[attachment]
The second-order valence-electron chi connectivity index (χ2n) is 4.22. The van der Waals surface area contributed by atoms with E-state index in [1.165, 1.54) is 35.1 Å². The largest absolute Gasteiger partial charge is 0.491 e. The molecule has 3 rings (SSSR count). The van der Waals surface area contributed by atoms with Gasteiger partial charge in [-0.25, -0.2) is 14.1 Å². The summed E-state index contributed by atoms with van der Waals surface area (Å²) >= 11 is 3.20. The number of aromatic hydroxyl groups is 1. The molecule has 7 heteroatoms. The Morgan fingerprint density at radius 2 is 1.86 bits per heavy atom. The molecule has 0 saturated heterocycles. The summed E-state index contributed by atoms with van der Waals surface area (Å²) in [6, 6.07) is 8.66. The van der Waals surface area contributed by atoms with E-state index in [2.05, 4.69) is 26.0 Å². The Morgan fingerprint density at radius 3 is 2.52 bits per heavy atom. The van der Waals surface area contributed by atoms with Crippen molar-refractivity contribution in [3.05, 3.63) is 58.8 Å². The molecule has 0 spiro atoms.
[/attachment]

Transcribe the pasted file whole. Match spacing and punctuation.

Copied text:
The second-order valence-electron chi connectivity index (χ2n) is 4.22. The van der Waals surface area contributed by atoms with E-state index in [1.165, 1.54) is 35.1 Å². The largest absolute Gasteiger partial charge is 0.491 e. The molecule has 3 rings (SSSR count). The van der Waals surface area contributed by atoms with Gasteiger partial charge in [-0.25, -0.2) is 14.1 Å². The summed E-state index contributed by atoms with van der Waals surface area (Å²) >= 11 is 3.20. The number of aromatic hydroxyl groups is 1. The molecule has 7 heteroatoms. The Morgan fingerprint density at radius 2 is 1.86 bits per heavy atom. The molecule has 0 saturated heterocycles. The summed E-state index contributed by atoms with van der Waals surface area (Å²) in [6, 6.07) is 8.66. The van der Waals surface area contributed by atoms with E-state index in [2.05, 4.69) is 26.0 Å². The Morgan fingerprint density at radius 3 is 2.52 bits per heavy atom. The van der Waals surface area contributed by atoms with Crippen molar-refractivity contribution in [3.05, 3.63) is 58.8 Å². The molecule has 0 spiro atoms.